Saturday, March 6, 2010

potting the holes

it's been about two years since i've had to drive a car on a daily basis. the beauty of public transportation took me away from the day-to-day interaction with the hiccups and blemishes that occupy our roadways--slow drivers, road construction, speeding tickets--but the biggest and most annoying driving obstruction...POTHOLES. i hate them with a passion. 

it just so happens that in one months time my poor little car lost a hubcap, got a flat tire, and shook up the balance. after a lovely $150 later she has recovered. unfortunately, the potholes continue to become a path of destruction on a daily basis and my weaving about and maneuvering skills will make you jealous. no joke.

as i was perusing the internet this evening i came across a loverly article about one artist's attempt at beautifying these holes. check it: i believe minneapolis could benefit greatly from something like this. damn, i'd grab my gardening gloves and potting soil and attack 3rd avenue right now. i'm pretty sure we are stuck with these craters of doom for quite some time so until that state funding kicks (i'm not holding my breath) we should roll up our sleeves and beautify those least we would have something pretty to look at while we maneuver around the war paths.

Thursday, November 12, 2009

PND - News - Poor Americans Are Country's Most Charitable Demographic

PND - News - Poor Americans Are Country's Most Charitable Demographic

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I want your money...

Asking for monetary contributions may be one of the most difficult tasks to undertake....especially when it's your job to do so. Fundraising, not only does the word resonate nobility and excitement (hell, the word "fun" makes up the first three letters) it can create profound change.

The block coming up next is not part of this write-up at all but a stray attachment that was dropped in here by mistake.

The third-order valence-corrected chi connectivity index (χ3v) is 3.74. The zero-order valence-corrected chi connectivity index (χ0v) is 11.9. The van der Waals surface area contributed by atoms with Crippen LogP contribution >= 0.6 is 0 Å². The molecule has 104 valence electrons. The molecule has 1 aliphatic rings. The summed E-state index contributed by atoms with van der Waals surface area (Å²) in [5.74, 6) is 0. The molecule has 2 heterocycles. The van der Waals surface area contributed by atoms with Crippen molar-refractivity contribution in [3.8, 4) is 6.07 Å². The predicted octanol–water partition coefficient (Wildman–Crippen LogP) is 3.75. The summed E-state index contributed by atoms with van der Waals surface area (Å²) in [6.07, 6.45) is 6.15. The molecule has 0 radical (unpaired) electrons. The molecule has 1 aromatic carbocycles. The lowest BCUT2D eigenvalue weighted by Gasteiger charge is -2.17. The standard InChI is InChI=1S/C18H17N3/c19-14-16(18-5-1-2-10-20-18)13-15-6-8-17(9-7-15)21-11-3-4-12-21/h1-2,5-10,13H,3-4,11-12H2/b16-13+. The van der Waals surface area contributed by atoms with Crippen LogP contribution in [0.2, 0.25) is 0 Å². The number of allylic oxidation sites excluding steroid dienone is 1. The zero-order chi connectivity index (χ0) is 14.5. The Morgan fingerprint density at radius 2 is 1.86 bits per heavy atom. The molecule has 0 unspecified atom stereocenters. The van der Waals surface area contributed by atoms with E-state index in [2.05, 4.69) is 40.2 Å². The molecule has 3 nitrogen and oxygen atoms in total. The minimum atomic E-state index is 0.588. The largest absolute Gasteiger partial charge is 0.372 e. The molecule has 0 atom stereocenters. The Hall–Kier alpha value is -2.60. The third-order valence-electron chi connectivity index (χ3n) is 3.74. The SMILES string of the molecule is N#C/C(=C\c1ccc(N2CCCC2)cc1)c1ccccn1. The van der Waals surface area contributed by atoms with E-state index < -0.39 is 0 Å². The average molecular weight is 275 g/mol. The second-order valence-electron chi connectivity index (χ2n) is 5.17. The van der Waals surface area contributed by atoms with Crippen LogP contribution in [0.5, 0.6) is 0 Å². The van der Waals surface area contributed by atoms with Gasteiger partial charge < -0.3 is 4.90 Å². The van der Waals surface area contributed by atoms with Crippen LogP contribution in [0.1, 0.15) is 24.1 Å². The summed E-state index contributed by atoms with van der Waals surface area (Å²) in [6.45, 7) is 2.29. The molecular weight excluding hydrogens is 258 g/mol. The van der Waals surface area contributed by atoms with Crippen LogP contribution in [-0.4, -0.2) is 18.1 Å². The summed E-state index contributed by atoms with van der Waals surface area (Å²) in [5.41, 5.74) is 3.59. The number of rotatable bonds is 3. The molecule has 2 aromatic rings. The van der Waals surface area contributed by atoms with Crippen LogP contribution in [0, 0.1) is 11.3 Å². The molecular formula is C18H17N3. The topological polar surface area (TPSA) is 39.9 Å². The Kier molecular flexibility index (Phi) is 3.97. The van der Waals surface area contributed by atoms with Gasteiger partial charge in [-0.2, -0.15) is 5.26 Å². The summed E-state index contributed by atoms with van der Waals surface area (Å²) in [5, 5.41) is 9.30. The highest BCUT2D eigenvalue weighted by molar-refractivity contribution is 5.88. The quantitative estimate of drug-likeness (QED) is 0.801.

Everyday I come to work and take part in a fundraising team that raises millions of dollars to support children and families. Over the last few years my line of work has seen a major downturn in donations (individual, corporate and foundational) most likely due to the recession. As I was searching around for articles, I came across this one:

I think it's easy to get discouraged when you are used to raising large dollar donations and aren't coming by those so easily. It's important to remember that those small dollar amounts make a difference and by focusing on that notion can make all the difference. A $5 donation can someday turn into a $500 donation.

According to the Philanthropy News Digest, low-income Americans are the most charitable...even during economic down-turns, so doesn't it make sense to concentrate your efforts toward that demographic?

With that being said, maybe our most successful fundraising efforts will come from getting back to the grassroots level. If an organization can be created from the individual efforts of small and continuous donations shouldn't that be a building block on which the nonprofit stands over time? In the end it's all money...small or large all makes a difference.

Thursday, October 22, 2009

a little somethin'

Each year, around this time, I always get this overwhelming feeling to write down a memory of of my Nana. With each passing year it becomes more difficult to do so. So, in order to hold onto as much of her memory as I can, I share a simple story: